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Homework Help: Dopplers Effect Problem

  1. Feb 19, 2008 #1
    1. The problem statement, all variables and given/known data

    1. A car moves with a speed of 54km/h towards a cliff.The horn of the car emits a frequency of 400Hz at a speed of 335m/s
    (a)Find the wavelength of the sound emitted by the horn in front of the car
    (b)Find the wavelength of the wave reflected from the cliff
    (c)What frequency does a person sitting in the car hear for the reflected sound wave?
    (d)How many beats does he hear in 10 secs between the sound coming directly from the horn and that coming after reflection?

    2. An operator sitting in his base camp sends a sound signal of frequency 400Hz. The signal is reflected back from a car moving towards him . The frequency of the reflected sound is found to be 410 Hz. Find the speed of the car when the speed of sound in air is 324m/s.

    2. Relevant equations

    Doppler's Effect equations.

    3. The attempt at a solution

    I had no problem in finding out the a,b,c but have a problem in finding out part d.The answer says that there would be no beat frequency heard...how could that be when it is receiving two distinct frequencies (source, reflection)

    In the second question, the answer is 12m/s, but i got it as 3m/s...how is that?
  2. jcsd
  3. Feb 19, 2008 #2
    What I would do is find the beat frequency, then use that frequency to find out the number of cycles in that particular time interval.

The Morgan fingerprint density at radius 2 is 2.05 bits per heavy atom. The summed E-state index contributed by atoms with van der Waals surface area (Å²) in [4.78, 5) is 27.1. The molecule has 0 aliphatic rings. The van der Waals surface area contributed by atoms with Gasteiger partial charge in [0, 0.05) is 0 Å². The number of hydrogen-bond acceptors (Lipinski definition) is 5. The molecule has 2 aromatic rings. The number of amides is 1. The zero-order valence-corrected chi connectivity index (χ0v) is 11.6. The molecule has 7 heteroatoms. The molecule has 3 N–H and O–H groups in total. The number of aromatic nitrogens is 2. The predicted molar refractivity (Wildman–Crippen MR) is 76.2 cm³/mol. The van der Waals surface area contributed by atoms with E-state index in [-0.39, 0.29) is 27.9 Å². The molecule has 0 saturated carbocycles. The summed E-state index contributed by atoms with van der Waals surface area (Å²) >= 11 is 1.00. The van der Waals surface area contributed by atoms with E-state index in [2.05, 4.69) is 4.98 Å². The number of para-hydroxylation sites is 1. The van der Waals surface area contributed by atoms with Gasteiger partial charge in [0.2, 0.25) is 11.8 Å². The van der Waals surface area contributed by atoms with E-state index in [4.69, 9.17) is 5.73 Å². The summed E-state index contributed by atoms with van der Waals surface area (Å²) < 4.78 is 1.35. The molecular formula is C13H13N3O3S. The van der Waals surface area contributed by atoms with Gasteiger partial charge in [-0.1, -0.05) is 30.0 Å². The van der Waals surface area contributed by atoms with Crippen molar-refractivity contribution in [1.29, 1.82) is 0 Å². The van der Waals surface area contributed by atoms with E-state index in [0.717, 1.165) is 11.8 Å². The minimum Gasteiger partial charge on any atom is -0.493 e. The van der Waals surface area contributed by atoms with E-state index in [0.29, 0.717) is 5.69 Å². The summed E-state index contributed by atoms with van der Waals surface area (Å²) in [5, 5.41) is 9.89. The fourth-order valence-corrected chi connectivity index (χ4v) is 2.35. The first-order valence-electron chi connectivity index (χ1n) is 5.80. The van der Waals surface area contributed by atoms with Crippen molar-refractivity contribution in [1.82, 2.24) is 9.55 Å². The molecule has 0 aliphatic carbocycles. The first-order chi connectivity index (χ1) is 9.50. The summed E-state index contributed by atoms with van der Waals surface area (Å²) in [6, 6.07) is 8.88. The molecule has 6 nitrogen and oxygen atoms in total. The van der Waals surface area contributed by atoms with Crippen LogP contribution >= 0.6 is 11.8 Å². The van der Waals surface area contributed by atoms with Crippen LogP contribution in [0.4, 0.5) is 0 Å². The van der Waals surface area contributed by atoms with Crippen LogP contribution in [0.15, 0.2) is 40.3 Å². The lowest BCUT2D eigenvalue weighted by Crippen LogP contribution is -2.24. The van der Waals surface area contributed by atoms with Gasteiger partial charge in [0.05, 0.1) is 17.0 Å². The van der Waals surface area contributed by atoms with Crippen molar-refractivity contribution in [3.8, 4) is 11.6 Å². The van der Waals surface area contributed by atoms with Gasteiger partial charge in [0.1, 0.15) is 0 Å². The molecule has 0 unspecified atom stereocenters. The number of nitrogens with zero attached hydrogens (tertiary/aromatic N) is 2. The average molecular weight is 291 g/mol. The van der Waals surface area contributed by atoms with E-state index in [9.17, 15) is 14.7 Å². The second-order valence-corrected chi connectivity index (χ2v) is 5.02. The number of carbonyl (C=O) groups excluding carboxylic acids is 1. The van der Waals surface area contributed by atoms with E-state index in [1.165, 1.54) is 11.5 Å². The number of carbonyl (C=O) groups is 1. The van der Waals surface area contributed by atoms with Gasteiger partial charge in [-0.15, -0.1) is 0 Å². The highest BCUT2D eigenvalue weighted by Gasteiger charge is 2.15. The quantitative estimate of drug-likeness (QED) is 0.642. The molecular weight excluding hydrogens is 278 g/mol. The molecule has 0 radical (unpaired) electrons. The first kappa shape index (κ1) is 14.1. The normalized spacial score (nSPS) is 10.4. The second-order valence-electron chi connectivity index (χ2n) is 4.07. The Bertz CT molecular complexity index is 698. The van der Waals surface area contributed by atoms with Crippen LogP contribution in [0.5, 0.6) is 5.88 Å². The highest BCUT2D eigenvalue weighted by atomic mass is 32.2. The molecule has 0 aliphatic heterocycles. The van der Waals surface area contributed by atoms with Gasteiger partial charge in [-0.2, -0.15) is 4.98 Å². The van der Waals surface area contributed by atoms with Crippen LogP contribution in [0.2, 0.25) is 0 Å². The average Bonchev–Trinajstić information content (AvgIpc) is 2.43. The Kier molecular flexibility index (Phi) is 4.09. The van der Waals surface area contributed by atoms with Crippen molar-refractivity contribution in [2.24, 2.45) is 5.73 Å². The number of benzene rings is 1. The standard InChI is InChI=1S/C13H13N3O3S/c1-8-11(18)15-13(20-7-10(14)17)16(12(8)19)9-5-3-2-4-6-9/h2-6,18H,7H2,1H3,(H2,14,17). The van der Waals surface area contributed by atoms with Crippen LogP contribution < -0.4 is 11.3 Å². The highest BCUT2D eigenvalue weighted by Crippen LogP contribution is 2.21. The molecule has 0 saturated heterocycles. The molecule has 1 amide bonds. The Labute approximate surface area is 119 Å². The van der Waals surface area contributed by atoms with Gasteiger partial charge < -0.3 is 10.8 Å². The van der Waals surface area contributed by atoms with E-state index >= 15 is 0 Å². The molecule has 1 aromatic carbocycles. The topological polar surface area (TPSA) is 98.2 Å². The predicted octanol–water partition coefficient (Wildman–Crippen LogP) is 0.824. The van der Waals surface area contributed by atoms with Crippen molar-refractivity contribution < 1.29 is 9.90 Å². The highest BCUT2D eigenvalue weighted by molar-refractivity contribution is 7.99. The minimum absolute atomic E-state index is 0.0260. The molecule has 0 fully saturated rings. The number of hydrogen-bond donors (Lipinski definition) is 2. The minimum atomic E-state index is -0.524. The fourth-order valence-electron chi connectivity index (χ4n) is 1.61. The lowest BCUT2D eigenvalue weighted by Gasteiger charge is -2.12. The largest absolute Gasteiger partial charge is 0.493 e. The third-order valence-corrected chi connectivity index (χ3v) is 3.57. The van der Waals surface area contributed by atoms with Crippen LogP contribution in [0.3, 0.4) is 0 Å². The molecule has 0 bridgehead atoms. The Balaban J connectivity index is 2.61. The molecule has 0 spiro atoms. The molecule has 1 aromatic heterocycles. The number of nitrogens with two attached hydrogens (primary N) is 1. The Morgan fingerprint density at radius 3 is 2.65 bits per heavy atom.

Beat frequency=|F1-F2|

    f=number of cycles/time interval
  4. Feb 19, 2008 #3
    Sorry for not having the answer but if you get the wrong answer it would be quiet useful to write down your calculations so people trying to help you can see what you did wrong. :)
  5. Feb 20, 2008 #4
    Frequency of reflected wave:

    [tex] \nu'=\nu (\frac{v+v_{L}}{v}) [/tex]

    Now, the source and listener interchange as the sound wave is reflected:(as received back by operator)

    [tex]\nu''=\nu'(\frac{v}{v-v_{L}}) [/tex]

    [tex] \nu''=410 Hz[/tex]

    [tex] \nu=400 Hz[/tex]

    Plugging in the values we get 3m/s solving for v_l

    *Is there something wrong with the concept?
    *Is there something wrong with the calculation?
  6. Feb 20, 2008 #5
    You can always check your calculation by subsituting V_L = 3 m/s into it.
    if you do that you'll notice your answer is too small, but the answer in the book is much too large. Maybe you've been rounding your intermediate results too much? I don't know why the book gets it wrong. Your method is OK.
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